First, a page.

Economic models simulate the LULC change as a market process ^{[12]}[19]. Two types of economic models (i.e., sector-based and spatially disaggregated economic models) are widely used and differ by scale ^{[13]}[20]. The sector-based models focus on the economic sector in the structural form to simulate the decisions on a more aggregated scale. Econometric models consider land as a fixed factor of production and illustrate demand and supply explicitly as contributors to market equilibria. The spatially disaggregated models simulate the decision at a smaller scale (e.g., field and neighborhood levels).

These models are advantageous in improving the trustworthiness of the economic processes leading to LULC changes ^{[14]}[5]. However, the models also require assumptions of the market structures, functional forms, and economic processes. **Table 3** presents the details of the economic models.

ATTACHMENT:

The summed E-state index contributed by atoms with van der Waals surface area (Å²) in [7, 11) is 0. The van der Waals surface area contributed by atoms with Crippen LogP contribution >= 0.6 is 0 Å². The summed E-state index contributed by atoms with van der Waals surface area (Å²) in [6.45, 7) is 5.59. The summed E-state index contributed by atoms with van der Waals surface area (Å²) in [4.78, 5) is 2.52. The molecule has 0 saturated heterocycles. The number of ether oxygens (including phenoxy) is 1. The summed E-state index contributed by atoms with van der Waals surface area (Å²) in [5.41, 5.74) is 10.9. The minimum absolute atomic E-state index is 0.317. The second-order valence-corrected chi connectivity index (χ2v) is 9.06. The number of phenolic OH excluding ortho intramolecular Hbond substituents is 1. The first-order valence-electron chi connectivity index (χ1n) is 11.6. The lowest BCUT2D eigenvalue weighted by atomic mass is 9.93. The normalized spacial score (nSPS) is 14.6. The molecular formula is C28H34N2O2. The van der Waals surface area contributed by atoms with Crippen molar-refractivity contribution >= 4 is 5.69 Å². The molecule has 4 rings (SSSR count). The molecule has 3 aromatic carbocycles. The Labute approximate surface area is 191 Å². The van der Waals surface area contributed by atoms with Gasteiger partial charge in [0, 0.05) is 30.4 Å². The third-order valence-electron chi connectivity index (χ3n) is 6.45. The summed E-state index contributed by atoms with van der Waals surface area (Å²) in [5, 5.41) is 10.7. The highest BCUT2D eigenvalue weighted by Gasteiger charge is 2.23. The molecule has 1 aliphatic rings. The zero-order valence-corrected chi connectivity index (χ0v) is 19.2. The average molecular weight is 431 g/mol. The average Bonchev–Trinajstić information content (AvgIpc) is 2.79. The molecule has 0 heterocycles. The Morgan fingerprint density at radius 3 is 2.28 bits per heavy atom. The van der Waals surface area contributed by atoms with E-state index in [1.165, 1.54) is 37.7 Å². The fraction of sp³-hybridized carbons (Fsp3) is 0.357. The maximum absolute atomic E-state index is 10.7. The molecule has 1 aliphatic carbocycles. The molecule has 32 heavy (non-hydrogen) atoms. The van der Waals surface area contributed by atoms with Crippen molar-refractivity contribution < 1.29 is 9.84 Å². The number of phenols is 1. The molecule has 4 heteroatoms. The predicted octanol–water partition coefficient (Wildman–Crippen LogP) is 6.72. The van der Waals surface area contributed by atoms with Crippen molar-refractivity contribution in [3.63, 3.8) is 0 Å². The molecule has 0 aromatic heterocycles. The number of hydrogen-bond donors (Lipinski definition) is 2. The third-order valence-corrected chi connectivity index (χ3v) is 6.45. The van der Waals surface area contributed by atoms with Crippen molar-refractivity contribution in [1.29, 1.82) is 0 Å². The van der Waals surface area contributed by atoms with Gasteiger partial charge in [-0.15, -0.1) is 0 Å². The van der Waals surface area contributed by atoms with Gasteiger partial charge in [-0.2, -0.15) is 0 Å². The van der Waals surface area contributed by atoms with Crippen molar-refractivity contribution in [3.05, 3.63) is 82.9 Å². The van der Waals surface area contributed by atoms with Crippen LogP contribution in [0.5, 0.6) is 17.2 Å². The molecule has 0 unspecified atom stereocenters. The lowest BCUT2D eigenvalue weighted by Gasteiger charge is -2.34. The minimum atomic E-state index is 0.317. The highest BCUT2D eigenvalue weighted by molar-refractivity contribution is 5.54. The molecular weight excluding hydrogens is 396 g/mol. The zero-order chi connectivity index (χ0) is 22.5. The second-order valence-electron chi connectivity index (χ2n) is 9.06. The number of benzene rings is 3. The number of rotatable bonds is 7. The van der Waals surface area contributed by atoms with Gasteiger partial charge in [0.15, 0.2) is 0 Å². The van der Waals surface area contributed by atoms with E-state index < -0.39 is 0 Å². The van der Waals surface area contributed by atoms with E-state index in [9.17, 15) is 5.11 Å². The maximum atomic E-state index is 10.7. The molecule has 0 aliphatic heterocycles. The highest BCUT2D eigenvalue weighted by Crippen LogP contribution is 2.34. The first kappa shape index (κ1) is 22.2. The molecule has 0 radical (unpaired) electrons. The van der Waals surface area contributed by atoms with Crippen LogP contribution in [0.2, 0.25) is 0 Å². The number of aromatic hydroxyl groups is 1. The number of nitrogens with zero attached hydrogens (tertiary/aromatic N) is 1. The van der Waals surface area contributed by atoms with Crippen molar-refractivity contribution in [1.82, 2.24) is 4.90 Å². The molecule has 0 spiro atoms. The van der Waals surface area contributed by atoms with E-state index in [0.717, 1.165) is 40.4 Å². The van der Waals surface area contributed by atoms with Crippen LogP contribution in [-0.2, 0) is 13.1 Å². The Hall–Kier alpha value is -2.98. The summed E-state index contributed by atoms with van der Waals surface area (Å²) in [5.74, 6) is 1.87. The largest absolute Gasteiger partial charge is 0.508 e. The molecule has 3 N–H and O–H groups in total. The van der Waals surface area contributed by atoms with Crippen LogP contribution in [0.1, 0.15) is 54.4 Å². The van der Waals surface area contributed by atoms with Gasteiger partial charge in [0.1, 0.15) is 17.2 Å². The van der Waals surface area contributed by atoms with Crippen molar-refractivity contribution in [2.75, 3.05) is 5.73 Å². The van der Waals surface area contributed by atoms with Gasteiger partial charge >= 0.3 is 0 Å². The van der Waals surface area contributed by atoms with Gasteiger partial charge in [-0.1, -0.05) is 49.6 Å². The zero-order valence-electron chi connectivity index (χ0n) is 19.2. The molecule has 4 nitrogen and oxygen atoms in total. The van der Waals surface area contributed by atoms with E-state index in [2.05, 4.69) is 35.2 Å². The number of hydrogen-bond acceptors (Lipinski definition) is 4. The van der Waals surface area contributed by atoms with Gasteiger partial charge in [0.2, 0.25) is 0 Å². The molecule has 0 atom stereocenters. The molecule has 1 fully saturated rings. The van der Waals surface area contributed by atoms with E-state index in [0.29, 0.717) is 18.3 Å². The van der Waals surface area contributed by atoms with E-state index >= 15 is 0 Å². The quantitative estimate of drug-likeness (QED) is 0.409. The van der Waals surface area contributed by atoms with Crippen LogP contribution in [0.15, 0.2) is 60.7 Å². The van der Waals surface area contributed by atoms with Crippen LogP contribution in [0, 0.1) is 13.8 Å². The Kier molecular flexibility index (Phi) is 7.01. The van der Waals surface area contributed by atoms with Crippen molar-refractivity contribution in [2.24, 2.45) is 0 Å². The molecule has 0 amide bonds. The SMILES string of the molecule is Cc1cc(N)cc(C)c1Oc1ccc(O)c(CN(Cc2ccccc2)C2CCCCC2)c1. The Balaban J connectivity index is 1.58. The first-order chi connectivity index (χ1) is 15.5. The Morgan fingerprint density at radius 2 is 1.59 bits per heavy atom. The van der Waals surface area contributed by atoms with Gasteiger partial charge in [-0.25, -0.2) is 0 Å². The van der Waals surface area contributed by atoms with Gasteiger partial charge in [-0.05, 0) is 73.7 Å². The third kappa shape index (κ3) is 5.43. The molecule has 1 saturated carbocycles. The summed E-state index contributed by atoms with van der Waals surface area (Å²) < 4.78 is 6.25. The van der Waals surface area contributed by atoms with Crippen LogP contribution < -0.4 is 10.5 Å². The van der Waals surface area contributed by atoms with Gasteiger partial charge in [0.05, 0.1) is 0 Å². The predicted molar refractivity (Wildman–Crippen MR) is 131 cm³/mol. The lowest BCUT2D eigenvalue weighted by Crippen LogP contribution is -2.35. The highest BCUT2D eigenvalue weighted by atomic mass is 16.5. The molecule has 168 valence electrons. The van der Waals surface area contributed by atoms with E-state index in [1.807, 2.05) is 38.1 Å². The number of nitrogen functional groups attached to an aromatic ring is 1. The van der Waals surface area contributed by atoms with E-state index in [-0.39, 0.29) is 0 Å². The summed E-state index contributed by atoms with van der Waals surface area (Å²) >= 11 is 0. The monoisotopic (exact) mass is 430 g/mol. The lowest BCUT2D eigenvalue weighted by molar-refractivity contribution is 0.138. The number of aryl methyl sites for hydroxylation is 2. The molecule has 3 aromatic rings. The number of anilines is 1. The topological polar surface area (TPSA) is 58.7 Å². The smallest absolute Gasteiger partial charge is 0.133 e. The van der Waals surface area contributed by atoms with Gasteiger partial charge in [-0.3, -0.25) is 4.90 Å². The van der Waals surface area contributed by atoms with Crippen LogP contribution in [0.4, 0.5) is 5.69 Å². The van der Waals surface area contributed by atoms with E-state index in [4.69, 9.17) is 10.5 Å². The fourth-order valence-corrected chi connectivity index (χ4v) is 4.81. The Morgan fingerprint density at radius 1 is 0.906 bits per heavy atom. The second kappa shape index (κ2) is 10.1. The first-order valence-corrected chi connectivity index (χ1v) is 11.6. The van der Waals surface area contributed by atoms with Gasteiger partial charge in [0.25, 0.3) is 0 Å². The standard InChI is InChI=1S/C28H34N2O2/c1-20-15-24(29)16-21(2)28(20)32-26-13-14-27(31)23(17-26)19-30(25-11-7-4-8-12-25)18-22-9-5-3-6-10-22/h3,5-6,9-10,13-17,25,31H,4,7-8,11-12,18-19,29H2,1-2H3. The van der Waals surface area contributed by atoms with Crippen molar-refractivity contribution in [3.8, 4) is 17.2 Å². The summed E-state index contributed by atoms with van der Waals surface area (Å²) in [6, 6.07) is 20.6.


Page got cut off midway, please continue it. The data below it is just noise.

Details of the economic models.

Model | Underlying Assumptions | Software |
---|---|---|

Economic models | Computable general equilibrium (CGE) |
FARM; GTAP; EPPA; IMAGE |

Partial equilibrium (PE) | ASMGHG; IMPACT; GTM; AgLU; FASOM; GLOBIOM |

ABMs consist of multi-agent systems and their interactions to simulate the complex LULC change processes ^{[15]}[21]. Here, agents include farmers, laborers, landowners, policymakers, practitioners, professionals, and decision-makers who make decisions in LULC changes and processes (**Figure 2**) ^{[16]}[22]. ABMs integrate the human decisions on LULC change and ponder the social interactions, adaptation, and development at multiple levels ^{[17]}[23].